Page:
|The cake is to the right, above the bench.|
The situation in Ferguson is complex, and I'll add what I can as a lifelong resident of the St. Louis area.
St. Louis has long been a very segregated town. The city of St. Louis is an independent city, not in any county. Though my father grew up in North St. Louis, for my whole life North St. Louis has been black and South St. Louis white. Now, however, pretty much the whole city is black, with a few white enclaves here and there. Rehabbers who come in and "gentrify" city neighborhoods are white and very liberal and childless.
St. Louis County surrounds the city of St. Louis on the Missouri side of the Mississippi River. North St. Louis County is mostly black; South St. Louis County (where I live) is mostly white. 25 years ago Ferguson (which is in North County) was a white working lower-middle-class suburb, comprised of North St. Louis city residents who moved out of the city when what is called the "white flight" began. The black presence in Ferguson is fairly recent, and is apparently comprised of the next generation of migrants from North St. Louis, who are now black. This is why the Ferguson city counsel and the police force is still almost entirely white - the change in racial mixture in Ferguson is fairly recent. And for whatever reason, the blacks have not yet caught up politically there.
On the Illinois side of the river, there are a number of communities which are either all black or all white, including all black East St. Louis, which is consistently listed as one of the most violent cities in America. Belleville, Illinois is the exception, as Belleville is mixed, though the neighborhoods in Belleville are either all black or all white.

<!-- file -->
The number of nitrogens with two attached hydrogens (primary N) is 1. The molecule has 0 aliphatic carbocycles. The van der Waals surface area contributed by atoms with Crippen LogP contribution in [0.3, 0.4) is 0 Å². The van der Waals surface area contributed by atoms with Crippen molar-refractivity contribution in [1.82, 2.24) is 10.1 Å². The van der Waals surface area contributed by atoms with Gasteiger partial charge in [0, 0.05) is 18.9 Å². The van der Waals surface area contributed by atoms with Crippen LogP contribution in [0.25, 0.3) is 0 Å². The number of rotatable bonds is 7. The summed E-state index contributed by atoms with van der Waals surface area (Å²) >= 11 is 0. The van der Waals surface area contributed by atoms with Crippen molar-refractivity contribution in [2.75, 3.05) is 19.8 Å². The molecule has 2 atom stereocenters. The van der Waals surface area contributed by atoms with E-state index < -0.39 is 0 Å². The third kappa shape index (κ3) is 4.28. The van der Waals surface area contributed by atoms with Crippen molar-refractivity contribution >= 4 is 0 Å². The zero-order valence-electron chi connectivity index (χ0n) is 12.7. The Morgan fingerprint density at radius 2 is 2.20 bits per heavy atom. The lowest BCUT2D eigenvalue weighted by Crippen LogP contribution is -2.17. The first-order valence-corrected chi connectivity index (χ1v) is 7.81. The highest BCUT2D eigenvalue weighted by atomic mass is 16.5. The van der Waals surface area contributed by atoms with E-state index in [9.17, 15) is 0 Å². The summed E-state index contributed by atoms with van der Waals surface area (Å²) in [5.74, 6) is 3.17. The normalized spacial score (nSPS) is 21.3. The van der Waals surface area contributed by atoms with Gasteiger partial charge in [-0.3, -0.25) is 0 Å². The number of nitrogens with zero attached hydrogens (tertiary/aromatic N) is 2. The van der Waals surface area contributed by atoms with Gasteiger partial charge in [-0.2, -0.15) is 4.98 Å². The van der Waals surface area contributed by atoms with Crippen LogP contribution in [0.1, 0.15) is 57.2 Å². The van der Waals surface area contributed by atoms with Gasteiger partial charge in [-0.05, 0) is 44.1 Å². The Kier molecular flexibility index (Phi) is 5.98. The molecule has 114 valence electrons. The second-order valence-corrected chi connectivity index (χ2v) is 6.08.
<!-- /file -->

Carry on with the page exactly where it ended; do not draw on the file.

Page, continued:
There seemed to be much more racial tension in St. Louis a generation ago, though if you look at Facebook groups dedicated to the situation in Ferguson or to comments at the website of the St. Louis Post-Dispatch, you'll see there's still plenty of racism seething below the surface.
I was out of town all of last week when this situation first exploded, and from what I can see it's pretty complex. There are a number of factors that play into it - racism, poverty, unemployment, outside agitation, a history of police brutality, the extreme militarization of the local police force - who are untrained and who are embarrassing my military friends, the lack of political leadership, the fact that most protesters are peaceful but the violent ones are causing a ton of trouble, the effect of the shocking images of a kind of civil war in the streets, and the shooting that started it all - which could be justified or could not be justified, as only an impartial examination of evidence will tell.
Meanwhile, here are a few other views of the Ferguson cake. Here are all my posts on the Cakeway to the West project. Quite honestly, we've put our picture taking on hold, as most of the remaining cakes are in neighborhoods that aren't too safe to begin with, much less at a time when this much rage is brewing.
|The cake is near the lower left in this shot. It appears storm clouds were gathering over Ferguson, even in June.|